It wasn’t until after I was back at my parents’ house that I discovered the psychiatric facility’s receipt. Borderline personality disorder was the only diagnosis listed. I had bought and read an official American Psychiatric Association book on personality disorders months earlier, out of curiosity. I knew what the label meant. It didn’t feel right to me.
My new psychiatrist, again my mother’s choice, took my parents’ money week after week without informing them that I was barely speaking during sessions. Once, he left the room for ten minutes after receiving a phone call that was, apparently, more important than me. I stood up, walked over to his bookshelf and took a look at his book collection. Freudian. What a scammer, I thought to myself.
Once again, I had to deal with my years of trauma by myself.
After a second suicide attempt four months after the first, this psychiatrist gave up and transferred me to his wife for family therapy. I rarely talked in family therapy, either. During those few months of therapy with my parents and sister, the therapist felt entitled to yell at me on a regular basis. I thought she was particularly cruel.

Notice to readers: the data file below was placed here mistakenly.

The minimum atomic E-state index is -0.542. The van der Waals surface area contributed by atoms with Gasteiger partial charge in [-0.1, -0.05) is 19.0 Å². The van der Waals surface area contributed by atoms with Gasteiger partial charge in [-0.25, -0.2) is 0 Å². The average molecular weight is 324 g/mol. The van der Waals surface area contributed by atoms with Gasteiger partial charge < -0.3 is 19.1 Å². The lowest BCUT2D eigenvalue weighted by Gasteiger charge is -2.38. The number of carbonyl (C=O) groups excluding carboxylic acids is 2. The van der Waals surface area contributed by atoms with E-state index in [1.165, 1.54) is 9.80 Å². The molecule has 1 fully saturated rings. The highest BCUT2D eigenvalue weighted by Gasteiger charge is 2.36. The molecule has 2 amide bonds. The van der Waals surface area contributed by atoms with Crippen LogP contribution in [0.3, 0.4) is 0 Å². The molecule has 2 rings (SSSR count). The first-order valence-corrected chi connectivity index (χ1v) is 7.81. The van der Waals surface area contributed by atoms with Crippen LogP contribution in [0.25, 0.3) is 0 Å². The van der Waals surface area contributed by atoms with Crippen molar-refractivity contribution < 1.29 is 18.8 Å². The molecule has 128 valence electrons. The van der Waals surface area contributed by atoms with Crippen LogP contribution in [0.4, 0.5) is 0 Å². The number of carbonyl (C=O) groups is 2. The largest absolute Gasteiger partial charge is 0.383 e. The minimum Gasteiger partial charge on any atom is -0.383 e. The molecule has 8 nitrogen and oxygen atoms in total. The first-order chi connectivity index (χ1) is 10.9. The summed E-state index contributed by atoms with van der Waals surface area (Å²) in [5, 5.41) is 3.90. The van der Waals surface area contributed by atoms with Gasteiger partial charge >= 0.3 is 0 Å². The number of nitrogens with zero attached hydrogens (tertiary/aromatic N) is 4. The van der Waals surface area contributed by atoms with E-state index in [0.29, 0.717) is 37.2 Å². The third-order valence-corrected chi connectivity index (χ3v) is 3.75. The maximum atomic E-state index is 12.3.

A couple of years later, a year and a half after I was raped in a car in the parking lot of an archeology center in Cortez, Colorado, I ended up in a second psychiatric facility, the sprawling Victorian Sheppard and Enoch Pratt psychiatric hospital outside Baltimore, Maryland. This was after a few months of outpatient therapy with the head psychiatrist of what was then the BPD unit. He also felt entitled to yell at me for not talking. After I showed him cuts on my arm, he recommended a three-week stay in the BPD unit.
This experience was the first time I had met so many people with similarities to me. Half the patients were childhood sexual abuse survivors. Most had made suicide attempts or were chronic self-injurers. It seems clear to me now that the other patients were also trauma survivors and that some were autistic as well.
The psychiatric milieu was behaviorist. The unit was noisy and chaotic, characteristics that overwhelm autistic people. In addition, I was punished for not talking by being kept imprisoned in the unit for more than a week. I had to eat alone. The staff seemed to believe that isolating me would get me to open up, rather than shut me down.
Patients were allowed to smoke in those days, so I was forced to breathe secondhand smoke. I found the smoke intolerable.